Over the last decade, more and more American fashion retailers have wanted to bring back apparel manufacturing to the US; patriotism for ‘Made in USA’ and increasing unemployment have been the main drivers. However, the pandemic-induced disruptions and challenges have accelerated the thoughts and made the Americans realise why onshore apparel manufacturing is the need of the hour for the country.
Before delving deep into how 2021 could give a new dimension to America’s call for reshoring, let us take a quick look at the ground realities already discussed in an earlier feature – The Reshoring Story! Apparel manufacturing is on its way to coming back to the US – done in 2020. The feature highlighted some key developments and setbacks that give direction to the movement:
- Textile manufacturing on the increase, though apparel production continues to fall over the last decade:While the output of the US textile manufacturing totalled US $ 18.79 billion in 2019 (24 per cent jump from what it was in 2009), the apparel manufacturing fell to US $ 9.5 billion (4.4 per cent fall from last 10 years).
- How to increase employment opportunities is a concern:The Reshoring Initiative’s 2018 data report distinctly stated that the reshoring and related FDI together totalled over 145,000 jobs in 2018. This brings the total number of announced manufacturing jobs brought to the US from offshore to over 757,000 since the manufacturing employment low of 2010. Ironically, textile manufacturing jobs slumped by 45 per cent from January 2005 to January 2020, while the fall was 8.7 per cent from January 2020 to September 2020. Similarly, apparel manufacturing jobs fell by 60.3 per cent from January 2005 to January 2020.
- New administration routing for ‘Made in America’:Biden launched a plan in September 2020 that pledged quite a few incentives across different categories – with a focus on revitalising those factories that are shut. In his campaign before the recent elections, he listed a ‘Made in America’ tax credit for companies that bring back jobs from China.
- Retailers’ strategies for re-shoring:Walmart announced its commitment to increase its American-made purchases by US $ 50 billion annually by 2023. Walmart’s US $ 250 billion US manufacturing programme aims at bringing back at least 250,000 manufacturing jobs to the country.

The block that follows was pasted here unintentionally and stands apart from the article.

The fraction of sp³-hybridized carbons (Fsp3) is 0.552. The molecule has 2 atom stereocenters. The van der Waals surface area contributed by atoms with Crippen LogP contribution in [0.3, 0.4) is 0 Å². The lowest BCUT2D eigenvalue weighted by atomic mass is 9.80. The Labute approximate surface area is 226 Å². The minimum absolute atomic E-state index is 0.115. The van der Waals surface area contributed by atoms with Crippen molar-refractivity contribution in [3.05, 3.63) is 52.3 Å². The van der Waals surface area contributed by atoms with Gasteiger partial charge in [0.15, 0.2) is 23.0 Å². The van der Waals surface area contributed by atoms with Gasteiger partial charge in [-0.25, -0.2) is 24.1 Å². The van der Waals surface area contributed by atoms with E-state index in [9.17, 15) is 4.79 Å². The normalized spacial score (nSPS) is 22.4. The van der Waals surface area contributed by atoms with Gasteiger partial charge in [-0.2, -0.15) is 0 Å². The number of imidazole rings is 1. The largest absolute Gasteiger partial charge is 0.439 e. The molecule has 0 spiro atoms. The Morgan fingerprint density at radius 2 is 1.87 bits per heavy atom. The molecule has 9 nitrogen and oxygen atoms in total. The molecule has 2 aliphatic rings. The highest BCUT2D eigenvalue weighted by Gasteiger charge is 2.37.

- Recovery of US domestic sector:Recovery of American domestic sector has been instrumental in helping end apparel trade deficit that would further bring down the entire trade deficit by US $ 120 billion annually (25 per cent of the total) thereby creating 1 million manufacturing jobs in the country.
What has changed in 2021!
With this backdrop, it is interesting to note that in 2021, there has been acceleration in the demand for apparel reshoring! In fact, by the end of last year, around 60 per cent of reshoring cases mentioned Coronavirus as one of the major factors causing them to reshore. Some of these cases were related to pandemic-related products, such as masks, gowns, ventilators and more.
The China factor has moved beyond just cost
When the pandemic first reached the US last year, about half of the world’s disposable masks were made in China, but as COVID-19 became a global crisis, face masks became essential and countries started imposing restrictions on exports – consequently leading to shortage of masks and raw materials. In a short span of time, the deadly pandemic had educated the US that it just cannot afford to be too reliant on China. It had to work on ‘Made in America’ policy again. There were no two ways about it.
Here it is imperative to state that textiles and apparels ‘Made in the USA’ are growing particularly fast in some product categories that are high-tech driven, such as medical textiles, protective clothing, specialty and industrial fabrics, and non-woven.